|Top Row: Ian Allen, Victor Allen, Azalea Allen Middle Row: Doc (William) Stodden, Molly Allen, Heather Allen, Eleanor Allen Front Row: Lori Allen, Mica Allen, Mallary Allen - Photo by Sam Wormley|
I am a headline reader. One headline has led me to ponder my children as my replacements when I am gone. This, in turn, has led me to wonder if my ancestors looked at their children and imagined them as their replacements? I can't help but believe that in recent generations, this may not have been a comforting thought. I felt my parents and grandparents (and probably generations before) were judged not only by their parents and grandparents, but by a society that called for repression of feelings and conforming to expectations set out in laws and norms. Maybe the world is still that way and I am living in my own idea of how the world works. . . . which is another topic for another day.
If there is a stream of consciousness that extends from my ancestors through my grandparents, parents, and now me - how do the departed ones regard me? Did feel sorrow at the darkness that I tried to mask with being funny as a child? Did they cringe at my sexual profligacy as a teen and young adult? (It was the 70s you know.) Was it their voices, disguised as my own, who kept asking "what are you doing?" before each marriage? Or was it them silencing my questioning by feeding me mantras of "You can change, You can change him. Then love will grow"? Now, do they recognize my aspirations of becoming an artist and writer as the beginnings of a delusional old age?
I may be delusional about how the rest of my life will unfold, but I hold no delusions that, like me, my ancestors were no examples of perfect mental health themselves. I would like to think that if there is some kind of residual self that continues after death, that the post-earth selves, the ancestors, have opportunities for emotional and spiritual growth - just like those of us who are still earth bound. I hope the chuckles I sometimes hear in my self-talk are part of a chorus of the ancestors, I hope they have all developed a sense of humor.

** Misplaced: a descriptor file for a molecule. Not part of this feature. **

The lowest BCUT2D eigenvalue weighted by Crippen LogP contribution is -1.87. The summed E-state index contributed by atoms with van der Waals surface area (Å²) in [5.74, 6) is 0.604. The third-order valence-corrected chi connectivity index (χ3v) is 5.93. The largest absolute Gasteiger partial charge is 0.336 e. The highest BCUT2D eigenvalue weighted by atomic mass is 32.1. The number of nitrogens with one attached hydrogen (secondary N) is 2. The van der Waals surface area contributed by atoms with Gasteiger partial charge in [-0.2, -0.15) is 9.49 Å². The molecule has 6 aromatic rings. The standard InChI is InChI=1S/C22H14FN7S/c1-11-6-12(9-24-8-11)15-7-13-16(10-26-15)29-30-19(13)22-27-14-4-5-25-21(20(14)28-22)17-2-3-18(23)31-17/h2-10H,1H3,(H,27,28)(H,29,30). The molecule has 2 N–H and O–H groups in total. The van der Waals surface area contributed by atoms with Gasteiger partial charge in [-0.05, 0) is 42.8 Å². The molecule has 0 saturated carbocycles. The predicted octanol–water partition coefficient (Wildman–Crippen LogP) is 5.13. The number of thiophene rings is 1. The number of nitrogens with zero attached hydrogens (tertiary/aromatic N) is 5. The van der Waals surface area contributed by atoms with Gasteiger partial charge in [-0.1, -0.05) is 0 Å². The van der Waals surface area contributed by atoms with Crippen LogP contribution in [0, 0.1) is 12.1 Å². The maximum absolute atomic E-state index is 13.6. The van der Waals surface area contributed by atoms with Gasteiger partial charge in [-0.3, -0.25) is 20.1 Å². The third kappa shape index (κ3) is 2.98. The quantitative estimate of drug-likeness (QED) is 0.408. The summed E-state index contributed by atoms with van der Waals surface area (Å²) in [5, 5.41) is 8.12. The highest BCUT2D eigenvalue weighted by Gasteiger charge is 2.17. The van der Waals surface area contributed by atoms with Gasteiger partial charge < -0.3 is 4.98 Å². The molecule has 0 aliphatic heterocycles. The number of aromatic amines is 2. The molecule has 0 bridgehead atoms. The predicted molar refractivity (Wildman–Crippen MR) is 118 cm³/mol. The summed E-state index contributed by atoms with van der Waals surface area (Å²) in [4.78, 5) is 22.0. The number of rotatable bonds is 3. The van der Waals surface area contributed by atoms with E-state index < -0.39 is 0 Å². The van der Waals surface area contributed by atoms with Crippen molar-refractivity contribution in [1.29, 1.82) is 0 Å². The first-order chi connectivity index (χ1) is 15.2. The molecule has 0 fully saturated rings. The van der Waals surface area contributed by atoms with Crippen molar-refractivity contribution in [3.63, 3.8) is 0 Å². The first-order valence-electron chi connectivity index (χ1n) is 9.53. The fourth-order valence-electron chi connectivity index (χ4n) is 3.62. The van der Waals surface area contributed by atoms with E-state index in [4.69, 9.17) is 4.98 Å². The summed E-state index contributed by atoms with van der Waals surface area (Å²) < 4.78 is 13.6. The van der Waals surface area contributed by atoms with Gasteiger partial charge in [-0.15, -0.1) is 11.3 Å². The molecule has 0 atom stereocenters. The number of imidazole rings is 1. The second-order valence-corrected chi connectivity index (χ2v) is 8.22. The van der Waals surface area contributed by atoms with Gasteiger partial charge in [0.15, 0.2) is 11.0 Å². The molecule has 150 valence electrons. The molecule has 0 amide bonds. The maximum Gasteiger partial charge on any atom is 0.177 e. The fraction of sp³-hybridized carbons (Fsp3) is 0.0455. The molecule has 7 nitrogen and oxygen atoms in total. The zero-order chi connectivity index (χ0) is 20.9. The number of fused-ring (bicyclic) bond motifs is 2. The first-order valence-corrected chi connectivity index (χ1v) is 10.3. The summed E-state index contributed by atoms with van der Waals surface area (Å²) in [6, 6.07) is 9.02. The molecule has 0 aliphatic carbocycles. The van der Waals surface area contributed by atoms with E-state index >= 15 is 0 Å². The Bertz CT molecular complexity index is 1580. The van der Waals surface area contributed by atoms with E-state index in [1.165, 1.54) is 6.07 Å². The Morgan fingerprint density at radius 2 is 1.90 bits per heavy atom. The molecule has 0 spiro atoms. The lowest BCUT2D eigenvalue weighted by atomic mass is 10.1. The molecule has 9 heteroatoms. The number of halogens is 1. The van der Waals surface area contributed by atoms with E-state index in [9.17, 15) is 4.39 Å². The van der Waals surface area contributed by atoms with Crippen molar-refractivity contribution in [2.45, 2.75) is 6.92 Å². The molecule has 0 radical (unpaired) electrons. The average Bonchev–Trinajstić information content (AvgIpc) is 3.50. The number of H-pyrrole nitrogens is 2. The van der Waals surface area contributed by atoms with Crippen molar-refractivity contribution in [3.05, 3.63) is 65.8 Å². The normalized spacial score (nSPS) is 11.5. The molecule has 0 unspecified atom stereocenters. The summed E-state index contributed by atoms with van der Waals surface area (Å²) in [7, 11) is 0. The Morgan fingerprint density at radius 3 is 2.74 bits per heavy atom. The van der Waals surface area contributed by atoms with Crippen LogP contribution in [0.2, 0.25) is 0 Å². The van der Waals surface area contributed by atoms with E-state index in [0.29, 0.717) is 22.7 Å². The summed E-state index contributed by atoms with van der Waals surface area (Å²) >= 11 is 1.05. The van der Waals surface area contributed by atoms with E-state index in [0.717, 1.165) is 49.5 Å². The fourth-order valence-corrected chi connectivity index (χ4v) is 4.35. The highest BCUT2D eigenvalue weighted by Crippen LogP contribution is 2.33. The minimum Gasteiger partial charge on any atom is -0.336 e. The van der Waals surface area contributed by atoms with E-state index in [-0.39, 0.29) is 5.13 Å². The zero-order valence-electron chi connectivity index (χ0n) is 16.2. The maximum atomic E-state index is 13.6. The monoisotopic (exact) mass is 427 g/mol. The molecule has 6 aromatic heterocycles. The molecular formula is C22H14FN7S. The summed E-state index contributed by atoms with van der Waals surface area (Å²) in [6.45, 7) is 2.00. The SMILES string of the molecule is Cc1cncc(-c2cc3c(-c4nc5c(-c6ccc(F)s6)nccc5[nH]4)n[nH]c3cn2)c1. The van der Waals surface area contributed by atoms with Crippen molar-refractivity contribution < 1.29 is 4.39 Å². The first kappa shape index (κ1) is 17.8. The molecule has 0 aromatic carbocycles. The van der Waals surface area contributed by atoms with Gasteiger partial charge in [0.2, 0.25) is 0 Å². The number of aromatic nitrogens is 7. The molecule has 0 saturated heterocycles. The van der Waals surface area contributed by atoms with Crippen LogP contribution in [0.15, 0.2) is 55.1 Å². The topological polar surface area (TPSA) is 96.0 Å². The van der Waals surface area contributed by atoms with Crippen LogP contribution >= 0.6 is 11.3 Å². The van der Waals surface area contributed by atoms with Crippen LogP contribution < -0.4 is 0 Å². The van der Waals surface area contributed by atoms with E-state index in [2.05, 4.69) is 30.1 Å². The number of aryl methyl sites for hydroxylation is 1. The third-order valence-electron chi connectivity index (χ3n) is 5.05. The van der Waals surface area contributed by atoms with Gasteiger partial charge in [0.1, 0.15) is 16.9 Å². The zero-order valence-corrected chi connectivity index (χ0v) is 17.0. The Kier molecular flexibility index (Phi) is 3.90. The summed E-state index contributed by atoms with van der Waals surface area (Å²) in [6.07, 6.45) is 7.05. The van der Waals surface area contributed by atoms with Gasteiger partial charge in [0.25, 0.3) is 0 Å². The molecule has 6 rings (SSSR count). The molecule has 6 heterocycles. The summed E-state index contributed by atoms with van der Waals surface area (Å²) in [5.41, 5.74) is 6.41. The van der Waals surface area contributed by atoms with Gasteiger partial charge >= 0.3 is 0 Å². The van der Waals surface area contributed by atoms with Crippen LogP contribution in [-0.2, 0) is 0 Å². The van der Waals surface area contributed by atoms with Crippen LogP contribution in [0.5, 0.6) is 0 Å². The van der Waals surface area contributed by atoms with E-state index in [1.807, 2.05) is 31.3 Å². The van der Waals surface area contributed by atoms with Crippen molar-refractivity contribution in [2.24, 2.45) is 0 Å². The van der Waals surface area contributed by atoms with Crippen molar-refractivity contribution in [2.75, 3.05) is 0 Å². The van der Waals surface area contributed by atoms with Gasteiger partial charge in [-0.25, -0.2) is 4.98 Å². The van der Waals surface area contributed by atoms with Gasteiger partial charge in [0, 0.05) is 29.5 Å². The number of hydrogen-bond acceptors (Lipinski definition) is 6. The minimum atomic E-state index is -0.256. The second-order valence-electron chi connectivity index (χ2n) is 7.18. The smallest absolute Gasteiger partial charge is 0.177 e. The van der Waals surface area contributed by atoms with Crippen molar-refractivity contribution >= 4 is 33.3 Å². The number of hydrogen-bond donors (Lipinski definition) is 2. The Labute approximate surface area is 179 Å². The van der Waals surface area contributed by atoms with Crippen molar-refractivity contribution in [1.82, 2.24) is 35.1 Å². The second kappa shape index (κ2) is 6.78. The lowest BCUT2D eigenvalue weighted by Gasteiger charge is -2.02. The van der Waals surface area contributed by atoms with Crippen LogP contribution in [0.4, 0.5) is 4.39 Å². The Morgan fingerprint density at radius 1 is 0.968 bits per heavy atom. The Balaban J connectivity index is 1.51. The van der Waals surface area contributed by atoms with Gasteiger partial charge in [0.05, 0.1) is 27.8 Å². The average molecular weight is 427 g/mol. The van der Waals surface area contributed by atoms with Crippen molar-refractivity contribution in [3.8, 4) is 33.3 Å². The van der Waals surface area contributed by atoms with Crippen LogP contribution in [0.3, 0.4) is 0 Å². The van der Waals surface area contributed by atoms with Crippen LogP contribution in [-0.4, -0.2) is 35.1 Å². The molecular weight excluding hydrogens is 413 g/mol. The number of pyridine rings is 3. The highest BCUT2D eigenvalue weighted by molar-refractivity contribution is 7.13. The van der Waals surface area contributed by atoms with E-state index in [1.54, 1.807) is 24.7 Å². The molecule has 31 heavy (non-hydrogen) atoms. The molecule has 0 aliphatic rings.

Though I laugh at myself from time to time, I do not think I am now, or ever will be, irrelevant. I just think my role is shifting from accomplishing and doing to mentoring and being. I am so much less judgmental of my children and their partners than I was of myself as a young parent. My admiration for them comes from watching them navigate parenting, challenges, missteps, dreams, embarassment, and accomplishments like the bosses they are. I celebrate their joy mostly from afar, I try to respond to the hard parts with "you've got this" a thousand times more than with "let me give you a different way to look at this." If I have ever said, "here's what you need to do . . ." I am sorry, so sorry that I am blocking it from my memory.
I also ponder the lives of the children who will be replacing my children, that is, my grandchildren. It is easy for me to let go of any anxiety about their futures. I feel confident that these young children will grow to enhance, cast off, or integrate the gifts of their DNA - from all the various families of ancestors who are watching them.
I do not know if anyone in my direct ancestry line has or will set anything in motion to save the world. Or even a small part of it. That would be nice. But in lieu of reversing global warming, curing diseases, or negotiating a lasting global peace - I hope that those people who come into our circles will be compelled by our love for one another, our service to our fellow travelers, and our joy in creating as much beauty as we can.
Now get out there! You're replacing someone, too, you know. When you are very silent and still, you can feel their gaze upon you.